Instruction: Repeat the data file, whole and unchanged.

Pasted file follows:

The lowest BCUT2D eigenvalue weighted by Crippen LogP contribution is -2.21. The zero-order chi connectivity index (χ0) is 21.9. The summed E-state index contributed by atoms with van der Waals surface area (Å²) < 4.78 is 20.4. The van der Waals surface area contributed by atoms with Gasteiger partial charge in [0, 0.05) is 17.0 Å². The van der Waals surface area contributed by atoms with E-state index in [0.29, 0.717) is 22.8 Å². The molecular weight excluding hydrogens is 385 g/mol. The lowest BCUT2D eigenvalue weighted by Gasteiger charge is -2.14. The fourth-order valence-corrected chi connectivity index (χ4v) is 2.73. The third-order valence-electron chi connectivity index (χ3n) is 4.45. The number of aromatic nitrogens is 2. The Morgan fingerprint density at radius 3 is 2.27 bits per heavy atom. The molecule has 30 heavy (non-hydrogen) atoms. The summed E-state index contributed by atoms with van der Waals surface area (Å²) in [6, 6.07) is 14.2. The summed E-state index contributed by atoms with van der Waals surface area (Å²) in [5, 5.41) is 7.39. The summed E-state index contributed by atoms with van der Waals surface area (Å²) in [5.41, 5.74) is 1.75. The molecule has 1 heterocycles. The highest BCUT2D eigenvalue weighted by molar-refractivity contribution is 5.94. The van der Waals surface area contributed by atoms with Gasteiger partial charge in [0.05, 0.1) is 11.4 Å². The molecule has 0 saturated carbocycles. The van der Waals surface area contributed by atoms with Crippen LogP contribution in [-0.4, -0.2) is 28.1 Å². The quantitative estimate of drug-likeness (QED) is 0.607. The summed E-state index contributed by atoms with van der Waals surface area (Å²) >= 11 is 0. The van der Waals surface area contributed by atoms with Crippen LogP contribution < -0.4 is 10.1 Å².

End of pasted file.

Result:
The lowest BCUT2D eigenvalue weighted by Crippen LogP contribution is -2.21. The zero-order chi connectivity index (χ0) is 21.9. The summed E-state index contributed by atoms with van der Waals surface area (Å²) < 4.78 is 20.4. The van der Waals surface area contributed by atoms with Gasteiger partial charge in [0, 0.05) is 17.0 Å². The van der Waals surface area contributed by atoms with E-state index in [0.29, 0.717) is 22.8 Å². The molecular weight excluding hydrogens is 385 g/mol. The lowest BCUT2D eigenvalue weighted by Gasteiger charge is -2.14. The fourth-order valence-corrected chi connectivity index (χ4v) is 2.73. The third-order valence-electron chi connectivity index (χ3n) is 4.45. The number of aromatic nitrogens is 2. The Morgan fingerprint density at radius 3 is 2.27 bits per heavy atom. The molecule has 30 heavy (non-hydrogen) atoms. The summed E-state index contributed by atoms with van der Waals surface area (Å²) in [6, 6.07) is 14.2. The summed E-state index contributed by atoms with van der Waals surface area (Å²) in [5, 5.41) is 7.39. The summed E-state index contributed by atoms with van der Waals surface area (Å²) in [5.41, 5.74) is 1.75. The molecule has 1 heterocycles. The highest BCUT2D eigenvalue weighted by molar-refractivity contribution is 5.94. The van der Waals surface area contributed by atoms with Gasteiger partial charge in [0.05, 0.1) is 11.4 Å². The molecule has 0 saturated carbocycles. The van der Waals surface area contributed by atoms with Crippen LogP contribution in [-0.4, -0.2) is 28.1 Å². The quantitative estimate of drug-likeness (QED) is 0.607. The summed E-state index contributed by atoms with van der Waals surface area (Å²) >= 11 is 0. The van der Waals surface area contributed by atoms with Crippen LogP contribution < -0.4 is 10.1 Å².